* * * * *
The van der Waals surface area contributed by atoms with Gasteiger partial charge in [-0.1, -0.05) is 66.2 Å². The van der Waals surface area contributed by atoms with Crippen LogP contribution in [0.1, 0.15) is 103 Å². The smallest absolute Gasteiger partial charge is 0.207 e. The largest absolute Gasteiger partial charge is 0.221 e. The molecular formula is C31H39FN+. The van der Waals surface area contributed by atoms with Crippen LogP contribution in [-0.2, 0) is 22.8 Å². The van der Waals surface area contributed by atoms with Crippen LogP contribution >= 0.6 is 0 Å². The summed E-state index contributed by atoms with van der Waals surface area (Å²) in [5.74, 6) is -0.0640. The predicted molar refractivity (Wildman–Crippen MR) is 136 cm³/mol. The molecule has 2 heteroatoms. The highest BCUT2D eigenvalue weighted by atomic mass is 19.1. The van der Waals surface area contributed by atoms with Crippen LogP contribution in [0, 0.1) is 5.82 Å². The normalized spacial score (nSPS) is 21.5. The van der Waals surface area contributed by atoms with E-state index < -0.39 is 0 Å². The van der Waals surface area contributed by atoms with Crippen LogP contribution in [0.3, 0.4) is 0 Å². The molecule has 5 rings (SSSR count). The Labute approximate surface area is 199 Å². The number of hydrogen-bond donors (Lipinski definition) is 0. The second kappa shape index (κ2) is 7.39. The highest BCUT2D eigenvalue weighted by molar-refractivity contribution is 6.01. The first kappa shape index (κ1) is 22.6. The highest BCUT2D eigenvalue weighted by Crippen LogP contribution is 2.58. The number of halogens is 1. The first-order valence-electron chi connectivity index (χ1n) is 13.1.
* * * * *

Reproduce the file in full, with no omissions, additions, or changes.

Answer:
The van der Waals surface area contributed by atoms with Gasteiger partial charge in [-0.1, -0.05) is 66.2 Å². The van der Waals surface area contributed by atoms with Crippen LogP contribution in [0.1, 0.15) is 103 Å². The smallest absolute Gasteiger partial charge is 0.207 e. The largest absolute Gasteiger partial charge is 0.221 e. The molecular formula is C31H39FN+. The van der Waals surface area contributed by atoms with Crippen LogP contribution in [-0.2, 0) is 22.8 Å². The van der Waals surface area contributed by atoms with Crippen LogP contribution >= 0.6 is 0 Å². The summed E-state index contributed by atoms with van der Waals surface area (Å²) in [5.74, 6) is -0.0640. The predicted molar refractivity (Wildman–Crippen MR) is 136 cm³/mol. The molecule has 2 heteroatoms. The highest BCUT2D eigenvalue weighted by atomic mass is 19.1. The van der Waals surface area contributed by atoms with Crippen LogP contribution in [0, 0.1) is 5.82 Å². The normalized spacial score (nSPS) is 21.5. The van der Waals surface area contributed by atoms with E-state index < -0.39 is 0 Å². The van der Waals surface area contributed by atoms with Crippen LogP contribution in [0.3, 0.4) is 0 Å². The molecule has 5 rings (SSSR count). The Labute approximate surface area is 199 Å². The number of hydrogen-bond donors (Lipinski definition) is 0. The second kappa shape index (κ2) is 7.39. The highest BCUT2D eigenvalue weighted by molar-refractivity contribution is 6.01. The first kappa shape index (κ1) is 22.6. The highest BCUT2D eigenvalue weighted by Crippen LogP contribution is 2.58. The number of halogens is 1. The first-order valence-electron chi connectivity index (χ1n) is 13.1.